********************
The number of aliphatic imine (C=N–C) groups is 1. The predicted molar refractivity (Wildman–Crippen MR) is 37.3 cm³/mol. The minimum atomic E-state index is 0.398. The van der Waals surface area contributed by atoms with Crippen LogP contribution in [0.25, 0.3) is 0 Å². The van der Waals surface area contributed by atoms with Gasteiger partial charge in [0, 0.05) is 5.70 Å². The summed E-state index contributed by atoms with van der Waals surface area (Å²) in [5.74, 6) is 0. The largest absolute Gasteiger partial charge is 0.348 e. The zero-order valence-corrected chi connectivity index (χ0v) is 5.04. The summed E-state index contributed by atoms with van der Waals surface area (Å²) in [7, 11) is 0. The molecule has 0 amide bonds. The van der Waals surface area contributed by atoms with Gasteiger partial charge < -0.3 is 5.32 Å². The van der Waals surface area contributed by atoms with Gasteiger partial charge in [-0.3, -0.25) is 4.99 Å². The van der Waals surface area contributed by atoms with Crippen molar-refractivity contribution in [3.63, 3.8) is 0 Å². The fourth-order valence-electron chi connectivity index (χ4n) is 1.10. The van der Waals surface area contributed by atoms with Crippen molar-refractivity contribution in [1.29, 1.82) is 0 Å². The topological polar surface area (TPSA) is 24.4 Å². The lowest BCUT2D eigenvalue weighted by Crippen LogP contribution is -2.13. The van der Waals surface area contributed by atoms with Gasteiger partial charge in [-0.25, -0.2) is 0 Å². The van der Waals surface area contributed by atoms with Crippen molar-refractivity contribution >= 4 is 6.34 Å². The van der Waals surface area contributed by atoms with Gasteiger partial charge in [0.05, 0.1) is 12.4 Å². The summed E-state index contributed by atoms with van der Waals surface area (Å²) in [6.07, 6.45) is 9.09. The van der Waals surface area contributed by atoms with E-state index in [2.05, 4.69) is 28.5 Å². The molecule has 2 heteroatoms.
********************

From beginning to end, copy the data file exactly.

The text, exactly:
The number of aliphatic imine (C=N–C) groups is 1. The predicted molar refractivity (Wildman–Crippen MR) is 37.3 cm³/mol. The minimum atomic E-state index is 0.398. The van der Waals surface area contributed by atoms with Crippen LogP contribution in [0.25, 0.3) is 0 Å². The van der Waals surface area contributed by atoms with Gasteiger partial charge in [0, 0.05) is 5.70 Å². The summed E-state index contributed by atoms with van der Waals surface area (Å²) in [5.74, 6) is 0. The largest absolute Gasteiger partial charge is 0.348 e. The zero-order valence-corrected chi connectivity index (χ0v) is 5.04. The summed E-state index contributed by atoms with van der Waals surface area (Å²) in [7, 11) is 0. The molecule has 0 amide bonds. The van der Waals surface area contributed by atoms with Gasteiger partial charge < -0.3 is 5.32 Å². The van der Waals surface area contributed by atoms with Gasteiger partial charge in [-0.3, -0.25) is 4.99 Å². The van der Waals surface area contributed by atoms with Crippen molar-refractivity contribution in [3.63, 3.8) is 0 Å². The fourth-order valence-electron chi connectivity index (χ4n) is 1.10. The van der Waals surface area contributed by atoms with Crippen molar-refractivity contribution in [1.29, 1.82) is 0 Å². The topological polar surface area (TPSA) is 24.4 Å². The lowest BCUT2D eigenvalue weighted by Crippen LogP contribution is -2.13. The van der Waals surface area contributed by atoms with Gasteiger partial charge in [-0.25, -0.2) is 0 Å². The van der Waals surface area contributed by atoms with Crippen molar-refractivity contribution >= 4 is 6.34 Å². The van der Waals surface area contributed by atoms with Gasteiger partial charge in [0.05, 0.1) is 12.4 Å². The summed E-state index contributed by atoms with van der Waals surface area (Å²) in [6.07, 6.45) is 9.09. The van der Waals surface area contributed by atoms with E-state index in [2.05, 4.69) is 28.5 Å². The molecule has 2 heteroatoms.